There are many established ways to manage bladder problems, including physiotherapy, incontinence products and watching what you drink.
But we know for many people bladder problems are still one of the most challenging symptoms of MS. Which is why we're continuing to fund research to find new ways to manage it better.
Sarah Bittlestone is a member of our research network and lives with MS. She said: ‘It’s one of those subjects that still isn’t talked about, and they don’t necessarily tell you at diagnosis. For years, when asked if my bladder and bowels were ok, I always said “Yes, fine” because they were normal for me. I didn’t realise that this was far from normal for everyone else!’
‘Intermittent Self Catheterisation (ISC) changed my life and made it much more comfortable, but the recurring urine infections and frequent antibiotics haven’t completely resolved and remain worrying.’
New ways to prevent bladder infections
Dr Jenny Rohn at University College London is looking at resolving this issue. The team are looking at a new way of delivering antibiotics straight into the bladder to try and reduce the risk of side effects and make treatment more effective.
Using a special technique called 'micro-jetting’, they have the potential to deliver antibiotics in the form of microcapsules, directly to the bladder without affecting the rest of the body. No side effects! Because the microcapsules and antibiotics are already available, we hope this will speed up the process to get this technique into clinical trials.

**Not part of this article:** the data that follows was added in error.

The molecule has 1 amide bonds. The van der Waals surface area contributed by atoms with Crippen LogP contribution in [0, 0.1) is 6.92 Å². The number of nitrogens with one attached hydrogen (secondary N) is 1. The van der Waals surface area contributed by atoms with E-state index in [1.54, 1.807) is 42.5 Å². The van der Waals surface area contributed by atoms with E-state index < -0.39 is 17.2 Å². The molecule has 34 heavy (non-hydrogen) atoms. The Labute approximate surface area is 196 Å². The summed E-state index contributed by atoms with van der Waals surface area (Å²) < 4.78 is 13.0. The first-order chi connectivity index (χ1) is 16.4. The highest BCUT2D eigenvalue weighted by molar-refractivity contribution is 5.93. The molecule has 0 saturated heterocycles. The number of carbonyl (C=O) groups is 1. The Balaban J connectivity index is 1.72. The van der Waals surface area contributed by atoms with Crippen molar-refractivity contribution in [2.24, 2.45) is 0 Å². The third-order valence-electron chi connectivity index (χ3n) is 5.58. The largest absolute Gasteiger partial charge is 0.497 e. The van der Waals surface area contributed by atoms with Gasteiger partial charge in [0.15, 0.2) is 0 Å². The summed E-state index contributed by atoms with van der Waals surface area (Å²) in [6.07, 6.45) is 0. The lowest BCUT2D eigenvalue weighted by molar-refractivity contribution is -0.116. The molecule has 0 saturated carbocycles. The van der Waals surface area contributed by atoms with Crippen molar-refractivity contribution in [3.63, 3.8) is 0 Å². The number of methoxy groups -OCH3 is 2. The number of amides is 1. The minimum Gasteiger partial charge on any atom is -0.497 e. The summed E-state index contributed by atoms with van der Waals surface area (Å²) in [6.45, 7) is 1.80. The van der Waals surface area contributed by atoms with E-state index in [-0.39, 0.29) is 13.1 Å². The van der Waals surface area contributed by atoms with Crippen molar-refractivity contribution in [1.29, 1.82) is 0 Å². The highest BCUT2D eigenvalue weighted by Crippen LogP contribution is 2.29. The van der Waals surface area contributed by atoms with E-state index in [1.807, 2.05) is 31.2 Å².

Showing the importance of tracking symptoms
We’ve also funded research by Dr Nikki Cotterill in North Bristol NHS Trust, on improving bladder and bowel dysfunction in people with MS.
Her team have highlighted the importance of documenting symptoms and how facilitating group self-led pelvic floor exercises may be beneficial for symptom management.
Developing drug treatments for bladder problems
A number of drugs can be used to treat an overactive bladder and make bladder contractions less unpredictable.
Many medications belong to the same family called anticholinergic drugs. These drugs reduce the build-up of a substance called acetylcholine in the brain, which is responsible for neurones communicating with each other for specific bodily functions. The reduction of acetylcholine can help to prevent involuntary muscle contractions in the bladder and reduce the frequency of urination.
We've funded research into Botox injections, which are highly effective at reducing both the frequency and urgency to urinate. The effects are quite long lasting, but unfortunately are not permanent. As treatment with Botox is carried out by an urologist, you will need a referral from your GP.